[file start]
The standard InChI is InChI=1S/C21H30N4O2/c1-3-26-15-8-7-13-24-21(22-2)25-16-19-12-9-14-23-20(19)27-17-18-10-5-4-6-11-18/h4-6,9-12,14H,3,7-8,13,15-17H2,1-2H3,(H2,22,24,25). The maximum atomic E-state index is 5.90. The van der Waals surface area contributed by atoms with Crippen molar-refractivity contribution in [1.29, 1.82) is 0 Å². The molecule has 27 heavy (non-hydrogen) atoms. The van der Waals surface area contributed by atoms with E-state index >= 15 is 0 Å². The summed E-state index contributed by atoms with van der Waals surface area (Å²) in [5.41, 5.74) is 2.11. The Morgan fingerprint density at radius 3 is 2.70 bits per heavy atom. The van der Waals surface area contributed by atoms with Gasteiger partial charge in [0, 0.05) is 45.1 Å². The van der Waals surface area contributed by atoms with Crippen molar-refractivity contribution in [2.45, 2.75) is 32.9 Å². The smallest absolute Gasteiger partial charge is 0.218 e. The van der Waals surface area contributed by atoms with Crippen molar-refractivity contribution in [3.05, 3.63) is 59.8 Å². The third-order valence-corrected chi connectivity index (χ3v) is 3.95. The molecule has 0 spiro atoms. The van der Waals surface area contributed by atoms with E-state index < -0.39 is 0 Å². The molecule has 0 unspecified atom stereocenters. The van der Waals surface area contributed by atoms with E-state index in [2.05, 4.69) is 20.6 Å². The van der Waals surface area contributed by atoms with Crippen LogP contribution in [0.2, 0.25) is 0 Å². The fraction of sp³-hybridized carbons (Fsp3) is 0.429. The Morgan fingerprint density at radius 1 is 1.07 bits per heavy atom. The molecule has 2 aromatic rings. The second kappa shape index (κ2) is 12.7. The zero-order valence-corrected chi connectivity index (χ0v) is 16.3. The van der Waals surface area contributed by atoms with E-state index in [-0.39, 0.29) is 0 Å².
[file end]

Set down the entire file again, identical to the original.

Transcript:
The standard InChI is InChI=1S/C21H30N4O2/c1-3-26-15-8-7-13-24-21(22-2)25-16-19-12-9-14-23-20(19)27-17-18-10-5-4-6-11-18/h4-6,9-12,14H,3,7-8,13,15-17H2,1-2H3,(H2,22,24,25). The maximum atomic E-state index is 5.90. The van der Waals surface area contributed by atoms with Crippen molar-refractivity contribution in [1.29, 1.82) is 0 Å². The molecule has 27 heavy (non-hydrogen) atoms. The van der Waals surface area contributed by atoms with E-state index >= 15 is 0 Å². The summed E-state index contributed by atoms with van der Waals surface area (Å²) in [5.41, 5.74) is 2.11. The Morgan fingerprint density at radius 3 is 2.70 bits per heavy atom. The van der Waals surface area contributed by atoms with Gasteiger partial charge in [0, 0.05) is 45.1 Å². The van der Waals surface area contributed by atoms with Crippen molar-refractivity contribution in [2.45, 2.75) is 32.9 Å². The smallest absolute Gasteiger partial charge is 0.218 e. The van der Waals surface area contributed by atoms with Crippen molar-refractivity contribution in [3.05, 3.63) is 59.8 Å². The third-order valence-corrected chi connectivity index (χ3v) is 3.95. The molecule has 0 spiro atoms. The van der Waals surface area contributed by atoms with E-state index < -0.39 is 0 Å². The molecule has 0 unspecified atom stereocenters. The van der Waals surface area contributed by atoms with E-state index in [2.05, 4.69) is 20.6 Å². The van der Waals surface area contributed by atoms with Crippen LogP contribution in [0.2, 0.25) is 0 Å². The fraction of sp³-hybridized carbons (Fsp3) is 0.429. The Morgan fingerprint density at radius 1 is 1.07 bits per heavy atom. The molecule has 2 aromatic rings. The second kappa shape index (κ2) is 12.7. The zero-order valence-corrected chi connectivity index (χ0v) is 16.3. The van der Waals surface area contributed by atoms with E-state index in [-0.39, 0.29) is 0 Å².